Whichever route you choose, make sure your tools can integrate perfectly together. The easier it is to align your hardware and software, the more convenient it will be for team members to leverage video regularly when interacting with your clients.
Video can’t transform your CX strategy if your employees and customers don’t want to use it. With that in mind, you need to look at experience from both sides of the coin. For instance, start by thinking about how easy it will be for your customers to request and engage in a video call with your team members if they want information about a product or customer service.
How convenient are the video tools you will embed into your onboarding process, and how simple is it for clients to interact with webinars and video-based educational tools?
Next, consider how simple the technology will be for your team members. Your employees in the contact centre should be able to access video conferencing tools in the same environment as the rest of their omnichannel communication channels. Video hardware should offer plug-and-play simplicity, whether your sales teams are setting up full conferencing sessions or your service agents are interacting one-on-one with a customer.
It’s also worth making sure any video tools you’re embedding into your CX strategy are easy to provision and manage. In today’s hybrid work landscape, your team members won’t always have tech specialists on-hand to help them set everything up.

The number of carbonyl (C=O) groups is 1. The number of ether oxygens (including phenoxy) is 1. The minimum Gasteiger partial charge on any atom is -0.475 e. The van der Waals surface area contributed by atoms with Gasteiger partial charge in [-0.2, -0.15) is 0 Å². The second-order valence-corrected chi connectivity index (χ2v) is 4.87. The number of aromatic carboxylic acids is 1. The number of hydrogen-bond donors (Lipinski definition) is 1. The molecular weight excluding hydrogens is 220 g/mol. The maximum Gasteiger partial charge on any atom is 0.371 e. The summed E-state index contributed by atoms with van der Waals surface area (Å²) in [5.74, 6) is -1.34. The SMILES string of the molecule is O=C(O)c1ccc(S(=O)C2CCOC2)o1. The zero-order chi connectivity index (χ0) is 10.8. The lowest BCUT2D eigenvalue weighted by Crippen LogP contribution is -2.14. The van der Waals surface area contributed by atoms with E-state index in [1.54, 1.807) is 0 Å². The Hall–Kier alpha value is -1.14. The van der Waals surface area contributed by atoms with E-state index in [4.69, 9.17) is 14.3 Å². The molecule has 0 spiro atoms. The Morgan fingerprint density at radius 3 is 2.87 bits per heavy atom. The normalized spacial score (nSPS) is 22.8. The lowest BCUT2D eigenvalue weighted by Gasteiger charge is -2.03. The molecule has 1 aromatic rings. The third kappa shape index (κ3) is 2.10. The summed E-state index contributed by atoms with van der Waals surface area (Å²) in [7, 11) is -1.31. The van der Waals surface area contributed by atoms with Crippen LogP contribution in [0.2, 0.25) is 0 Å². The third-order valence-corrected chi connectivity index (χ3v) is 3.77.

Video conferencing and tools for video communication have become increasingly important in recent years, thanks to remote work and the pandemic. However, rapid adoption of these tools also highlights how poor certain systems can be for security when not implemented correctly.
When looking for a vendor to help you access video in the CX space, think carefully about how they can ensure you’re delivering the safest experiences to your audience. Today’s consumers aren’t willing to compromise when it comes to the privacy and security of their data. With that in mind, think about the encryption and security systems you can embed into your CCaaS solution and how you can give your clients peace of mind.
Consider how video data in your contact centre and other CX environments will be captured and stored too. Your solution should make it easy to adhere to any compliance requirements in your industry. Working with a vendor who has experience in your landscape could make it easier to meet the requirements of more complex spaces, like finance or healthcare.
Finally, while you might just be looking for basic solutions for video engagement today, this doesn’t mean you won’t want to unlock new innovations in the years to come. Investing in a vendor with a strong focus on R&D today could mean you’re on the cutting edge of the industry when the time comes to explore new concepts, like immersive interactions and XR.
As customer expectations continue to rise, and brands struggle to outshine the competition with their CX initiatives, being ready to embrace the latest transformational opportunities is crucial. Already, many companies investing in video technology are already looking at things like XR and the metaverse. It could pay to get involved with one of these innovative vendors.